I Saw A Film!
As soon as you see Cameron Mitchell’s clean-shaven and already well-aged face (man he was around for a long time!) you know he’s up to no good in this “giallo” (I had to look that up, Italian horror/thriller) shocker from Mario Bava.
Lovely lady models are being murdered by a masked character looking like a student’s depiction of the Invisible Man. The murders are all staged in flashing lights and stagey candy colors. The victims wander aimlessly like adult Red Riding Hoods. Their make-up, and nail paint impeccable, their outfits exquisite. The fetishistic aspect of these killings borders on mania, but Bava is following in a tradition also strongly exercised by Hitchcock. Bava does add some elements that bring a certain flavor of shining fantasy to the drama. The ladies struggle, but not too much, their deaths are beautiful (much like Desdamona in Othello), especially the very unbelievable drowning sequence. Disturbing though it may be, the action is always played for showing off the ladies-teasing our senses of both arousal and a desire to rescue. The victims are gorgeous and generally speaking, are killed nearly bloodlessly. Even when the weaponry is unique and the finale shocking, we’re not meant to see gore.
Of course, there are other elements in the story, cocaine comes into the mix, and the fashion show clearly has several threads of shady business going on wrapped up in a shocking diary that the players attempt to retrieve. The whodunnit aspect, mostly a secondary plot point to the staging of the murders, soon coalesces around the fact that the masked killer isn’t a very big person, but then we’re offered a couple of smaller possibilities. Mitchell himself isn’t very tall and another Peter Lorre look-alike character seems a good fit, but then couldn’t it also be a woman? By the time we’ve been through a line-up and some revealing character dialogue we’re lead into the mechanics of the dynamic between Mitchell’s character and his accomplice.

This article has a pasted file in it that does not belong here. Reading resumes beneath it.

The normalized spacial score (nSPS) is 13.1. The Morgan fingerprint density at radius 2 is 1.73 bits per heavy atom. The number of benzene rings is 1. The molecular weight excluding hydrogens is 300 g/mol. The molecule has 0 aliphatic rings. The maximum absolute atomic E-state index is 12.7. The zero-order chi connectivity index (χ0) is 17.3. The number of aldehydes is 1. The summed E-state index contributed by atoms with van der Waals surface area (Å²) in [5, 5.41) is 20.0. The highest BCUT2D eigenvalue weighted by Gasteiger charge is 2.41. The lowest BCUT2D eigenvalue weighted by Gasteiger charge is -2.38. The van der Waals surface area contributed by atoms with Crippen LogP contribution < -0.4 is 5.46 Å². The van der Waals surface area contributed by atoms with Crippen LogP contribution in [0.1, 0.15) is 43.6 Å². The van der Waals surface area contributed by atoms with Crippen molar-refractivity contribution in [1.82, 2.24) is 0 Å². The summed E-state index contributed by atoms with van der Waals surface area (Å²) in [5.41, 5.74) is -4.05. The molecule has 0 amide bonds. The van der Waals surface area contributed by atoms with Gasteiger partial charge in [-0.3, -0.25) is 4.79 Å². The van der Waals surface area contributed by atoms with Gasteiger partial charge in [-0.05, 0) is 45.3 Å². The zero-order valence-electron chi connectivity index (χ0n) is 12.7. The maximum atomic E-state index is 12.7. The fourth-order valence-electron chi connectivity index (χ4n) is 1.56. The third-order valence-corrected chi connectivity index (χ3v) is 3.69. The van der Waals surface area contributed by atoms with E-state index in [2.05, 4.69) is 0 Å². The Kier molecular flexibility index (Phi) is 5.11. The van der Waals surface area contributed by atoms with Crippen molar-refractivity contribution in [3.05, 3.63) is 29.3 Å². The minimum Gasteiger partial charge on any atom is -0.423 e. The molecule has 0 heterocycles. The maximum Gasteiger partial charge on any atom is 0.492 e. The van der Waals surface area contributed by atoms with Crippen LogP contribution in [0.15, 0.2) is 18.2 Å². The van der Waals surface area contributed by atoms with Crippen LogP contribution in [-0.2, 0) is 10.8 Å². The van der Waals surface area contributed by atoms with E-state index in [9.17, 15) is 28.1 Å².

Compared to the straight up murder/torture porn filmed these days (namely the Saw series, but there are others as well) this is almost quaint stuff. Created to get your date’s blood up and likely to get you lucky (as has oft been bandied about going through a cathartic play trauma). And so the point of these films and the fact that they don’t go away but continue to be made and continue to compete for ultimate horror ride is less about whether or not they really are the ultimate horror ride and much more about elevating our inner amines and leaving us feeling as though we’ve been through a kind of emotionally charged experience. The toughs play tough, those who allow themselves to be involved with a story or character can experience that drama, and in the end everyone bites down on that popping boba of getting their money’s worth.
In other words, friends, we do love a good horror perpetrated on some lovely lasses and this film is a grand contrivance of a bevy of gorgeous victims for our appetites to feast on. Do we care in the end if the guilty parties are not who we expected and are apprehended? Possibly not. Bava understands the journey is the fun of these wicked teases.
For free on Prime, and I might be all wet with my assumptions, but watch it before you judge me. Blood and Black Lace, or Murder and revealing panties, or are you aroused watching these beauties get killed? Huh? What’s up with that, you weirdo!